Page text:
The Trouble with Charters: How Charter Status Can Actually make it Hard for Cities to Raise Money - Report

CALGARY, Jan. 28, 2016 /CNW/ - Calgary and Edmonton want big city charter city status.  In part, because they want the flexibility to be creative with taxation, and less reliant on provincial transfers.  But there are implications to big city charter status – implications that can be studied by looking at the examples of other cities. 

According to two detailed and in-depth reports released today by The School of Public Policy and municipal policy experts Harry Kitchen and Andrew Sancton, the experience has been that charters, and the additional tax powers that come with them are not a silver bullet for municipal financing.  Why?  In short, because while charters give cities that ability to raise taxes, raising taxes is politically painful.  Voters don't like tax increases, and the opportunity to increase revenue is often snuffed out by the threat of voter anger.  At the same time, because cities are given additional taxation room, they sacrifice their ability to go to the province asking for funds.  So, Calgary and Edmonton should be careful what they wish for.  In Kitchen's words, "… if Toronto is any guide, even having a wider scope of taxing powers does not mean a city will take advantage of them. It may be that local politicians relish the idea of new taxes in theory, but recoil at the political reaction the new taxes are sure to provoke."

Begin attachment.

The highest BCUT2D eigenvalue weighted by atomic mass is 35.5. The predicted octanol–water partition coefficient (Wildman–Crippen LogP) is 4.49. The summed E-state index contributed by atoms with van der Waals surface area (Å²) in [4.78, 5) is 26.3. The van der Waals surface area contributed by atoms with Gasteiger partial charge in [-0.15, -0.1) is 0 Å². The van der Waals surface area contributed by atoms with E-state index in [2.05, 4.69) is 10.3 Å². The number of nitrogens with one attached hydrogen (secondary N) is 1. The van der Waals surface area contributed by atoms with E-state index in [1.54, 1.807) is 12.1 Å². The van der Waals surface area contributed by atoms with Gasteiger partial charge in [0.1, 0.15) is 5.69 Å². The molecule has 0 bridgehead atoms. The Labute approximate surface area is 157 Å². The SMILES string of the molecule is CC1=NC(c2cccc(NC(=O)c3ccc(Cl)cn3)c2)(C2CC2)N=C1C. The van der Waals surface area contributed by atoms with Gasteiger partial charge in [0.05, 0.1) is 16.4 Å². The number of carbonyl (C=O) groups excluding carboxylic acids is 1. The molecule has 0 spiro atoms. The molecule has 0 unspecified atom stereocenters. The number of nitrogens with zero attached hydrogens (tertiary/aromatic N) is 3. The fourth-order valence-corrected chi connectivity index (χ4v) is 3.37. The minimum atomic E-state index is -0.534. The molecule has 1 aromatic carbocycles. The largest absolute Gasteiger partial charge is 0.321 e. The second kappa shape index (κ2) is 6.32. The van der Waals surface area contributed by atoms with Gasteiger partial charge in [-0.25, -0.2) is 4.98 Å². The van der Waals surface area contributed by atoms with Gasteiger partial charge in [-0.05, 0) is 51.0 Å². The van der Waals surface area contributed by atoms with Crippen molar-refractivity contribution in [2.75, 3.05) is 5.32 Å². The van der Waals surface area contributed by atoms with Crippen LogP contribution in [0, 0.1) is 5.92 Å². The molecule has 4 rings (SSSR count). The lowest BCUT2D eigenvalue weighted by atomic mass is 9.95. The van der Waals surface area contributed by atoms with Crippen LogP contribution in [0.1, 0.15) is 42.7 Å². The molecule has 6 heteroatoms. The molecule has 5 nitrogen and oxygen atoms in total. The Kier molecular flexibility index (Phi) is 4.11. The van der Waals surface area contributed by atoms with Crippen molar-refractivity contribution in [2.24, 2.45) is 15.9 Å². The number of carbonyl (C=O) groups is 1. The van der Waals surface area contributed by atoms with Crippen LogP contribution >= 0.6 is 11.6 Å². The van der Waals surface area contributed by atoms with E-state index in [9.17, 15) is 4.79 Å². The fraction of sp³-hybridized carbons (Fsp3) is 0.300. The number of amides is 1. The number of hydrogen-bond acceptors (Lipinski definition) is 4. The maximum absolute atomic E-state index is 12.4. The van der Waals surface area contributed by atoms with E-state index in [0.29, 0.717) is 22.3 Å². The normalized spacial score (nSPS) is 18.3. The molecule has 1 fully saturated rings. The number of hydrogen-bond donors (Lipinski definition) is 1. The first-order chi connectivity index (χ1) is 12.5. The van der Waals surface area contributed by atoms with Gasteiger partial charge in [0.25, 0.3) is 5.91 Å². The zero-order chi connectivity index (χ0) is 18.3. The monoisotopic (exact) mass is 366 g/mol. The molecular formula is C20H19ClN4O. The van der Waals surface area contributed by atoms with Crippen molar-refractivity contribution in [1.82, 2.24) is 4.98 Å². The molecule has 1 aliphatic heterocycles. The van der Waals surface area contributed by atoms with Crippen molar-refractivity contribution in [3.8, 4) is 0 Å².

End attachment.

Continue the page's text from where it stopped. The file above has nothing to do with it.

Author Sancton puts it very clearly when he writes, "virtually none of the desires that Toronto expected would be served by a city charter have been fulfilled. Quite the opposite, it would appear that the dreams once imagined by charter-city proponents have been snuffed out… In the pursuit of more funds for transit infrastructure, the current mayor, John Tory, has returned to the traditional model of attracting funds from higher levels of government, rather than seeking to use any of the revenue tools provided by the City of Toronto Act. It would be truly surprising if municipal leaders anywhere else in Canada sought to emulate Toronto's experience with charter status."

The papers are a "must read" for Albertans interested in the charter city debate, and can be downloaded at

SOURCE The School of Public Policy - University of Calgary

For further information: Media Contact: Morten Paulsen, 403.220.2540,


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